‘Our Votes are Meaningless if We Don’t Have Our Land’: Dalit Women in Punjab

Ignored by political parties and threatened by the upper castes, the community feels compelled to let their votes go to waste.

Dalit women in a Punjab field. Credit: Shailza Sharma

Dalit women in a Punjab field. Credit: Shailza Sharma

Punjab: In Sangrur, amidst the flurry of ongoing assembly polls, Dalit women in villages across the state paint a bleak picture of their lives. It is a common practice for the Dalit families to own livestock as an additional source of income. However, they have no land for cultivation and thus, have to rely on the extra or unused fodder cultivated on the fields of land-owning farmers.

Consequently, these women work and live in an atmosphere of continuous fear of the dominant landlord community of the area. They demand land separate from the common reserved land of the village to collect fodder, since they typically have to deal with various forms of harassment while they work in areas owned by the dominant landlord community.

They say that “jattan ton na gallan khaiye, je sanu sadey hisse di zameen milje” (We won’t have to face the vile language and behaviour of the Jatts if we get our part of the land).

It seems that they have a very despondent outlook of the political parties and their agendas. They stress on the fact that none of the candidates – from BJP-SAD, Congress or Aam Aadmi Party – focus on bringing a change in their living conditions.

Minder Kaur, a Dalit woman from Ranike village in Dhuri segment expresses her discontent when she points out that the government is always ready to provide subsidies to the farmers but fail to address their concerns. “The farmers get free or subsidised electricity for use in the farmland, but we still have to somehow scrape enough money to pay electricity bills worth Rs 1500-2000 for domestic use. No government is ever ready to focus on helping the labour class.”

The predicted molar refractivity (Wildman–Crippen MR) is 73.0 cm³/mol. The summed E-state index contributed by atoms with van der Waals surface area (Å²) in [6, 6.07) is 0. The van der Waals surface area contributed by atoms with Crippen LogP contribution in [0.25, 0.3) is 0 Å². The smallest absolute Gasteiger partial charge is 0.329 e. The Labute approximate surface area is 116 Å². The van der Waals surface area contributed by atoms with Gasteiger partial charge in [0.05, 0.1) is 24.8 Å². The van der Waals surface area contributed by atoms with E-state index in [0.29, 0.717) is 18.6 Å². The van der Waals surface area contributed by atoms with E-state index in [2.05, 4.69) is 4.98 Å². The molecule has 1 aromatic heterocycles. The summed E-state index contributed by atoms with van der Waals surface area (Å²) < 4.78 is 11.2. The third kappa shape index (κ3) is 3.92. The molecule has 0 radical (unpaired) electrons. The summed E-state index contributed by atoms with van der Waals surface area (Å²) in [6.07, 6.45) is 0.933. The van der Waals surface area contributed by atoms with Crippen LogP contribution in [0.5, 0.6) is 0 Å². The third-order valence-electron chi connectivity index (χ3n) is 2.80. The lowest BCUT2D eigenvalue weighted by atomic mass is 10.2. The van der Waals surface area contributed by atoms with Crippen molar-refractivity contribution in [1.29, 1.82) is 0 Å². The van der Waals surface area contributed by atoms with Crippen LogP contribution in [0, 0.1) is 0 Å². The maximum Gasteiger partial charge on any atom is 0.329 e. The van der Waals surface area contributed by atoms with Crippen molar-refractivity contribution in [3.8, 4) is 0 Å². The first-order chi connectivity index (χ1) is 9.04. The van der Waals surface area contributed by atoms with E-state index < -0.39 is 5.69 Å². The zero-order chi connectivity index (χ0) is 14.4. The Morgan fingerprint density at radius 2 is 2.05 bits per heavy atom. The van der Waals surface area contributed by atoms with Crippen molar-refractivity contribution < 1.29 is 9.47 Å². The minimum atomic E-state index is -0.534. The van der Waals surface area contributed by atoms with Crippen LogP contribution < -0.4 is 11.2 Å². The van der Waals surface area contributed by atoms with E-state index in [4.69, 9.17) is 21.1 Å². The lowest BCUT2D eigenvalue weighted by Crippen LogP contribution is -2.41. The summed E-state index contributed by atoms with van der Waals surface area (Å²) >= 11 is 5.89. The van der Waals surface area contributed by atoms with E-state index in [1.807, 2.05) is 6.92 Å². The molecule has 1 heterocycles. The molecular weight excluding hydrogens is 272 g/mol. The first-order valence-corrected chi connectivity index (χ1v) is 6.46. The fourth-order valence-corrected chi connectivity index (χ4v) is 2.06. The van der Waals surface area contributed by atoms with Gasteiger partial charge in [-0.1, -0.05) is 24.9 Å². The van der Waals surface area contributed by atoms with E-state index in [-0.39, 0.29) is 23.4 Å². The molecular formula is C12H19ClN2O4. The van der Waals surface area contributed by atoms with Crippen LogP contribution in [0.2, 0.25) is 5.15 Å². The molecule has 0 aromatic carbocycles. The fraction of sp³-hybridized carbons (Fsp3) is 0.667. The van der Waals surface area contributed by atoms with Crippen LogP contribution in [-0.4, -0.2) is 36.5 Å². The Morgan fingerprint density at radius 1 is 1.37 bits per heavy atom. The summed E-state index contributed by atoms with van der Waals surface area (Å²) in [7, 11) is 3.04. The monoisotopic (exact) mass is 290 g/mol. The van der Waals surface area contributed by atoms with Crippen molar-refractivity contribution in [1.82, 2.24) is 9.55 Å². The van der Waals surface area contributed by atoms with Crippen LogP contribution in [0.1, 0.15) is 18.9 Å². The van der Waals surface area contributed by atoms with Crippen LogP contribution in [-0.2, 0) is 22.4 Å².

The condition of labourers in other villages of Punjab is similar, they languish in huge amounts of debt and question why, unlike the farmers, their debt is never waived.

While the Dalit movement for land reforms has gained traction in the last few years and has also resulted in caste-based clashes in rural Punjab, political parties have barely addressed the issue in their manifestos.

Dalit women who daily face harassment at the hands of the dominant communities do not seem optimistic about the elections. It is a known fact that the Dalit women have to invariably face various problems while working in the fields owned by Jatts, however the men from the community get some reprieve by working as daily labourers in the cities.

Gurmail Kaur of Ranike village observed that in their village, nine acres of land is reserved for Dalits but, “the Panchayat is not ready to give us this land, our votes are meaningless if we don’t have the land.”

Har ek nu ek ek vote pauni paini aa, mudke vi ta khet jaana; nahi ta agle khet ch vadan ni denge” (We will somehow have to vote for each party, otherwise they won’t let us enter their fields for collecting fodder). Families are apprehensive and they fear that if they choose sides and show support for a particular party, some prominent families in the village may object. Their solution to this fear of objection, explains Sinder Kaur from Kanjla village, is that in a family of four, they will ensure that each member casts a vote to a different political party to please everyone.

The current political landscape in Punjab is such that, while the Dalits of Punjab are mobilising a huge population of the community to demand their rights, not only are the political parties barely paying any heed to their demands, but due to the dominance of upper caste families and farmers, Dalits are also feeling compelled to let their votes go to waste in the face of immense pressure and fear of harassment.

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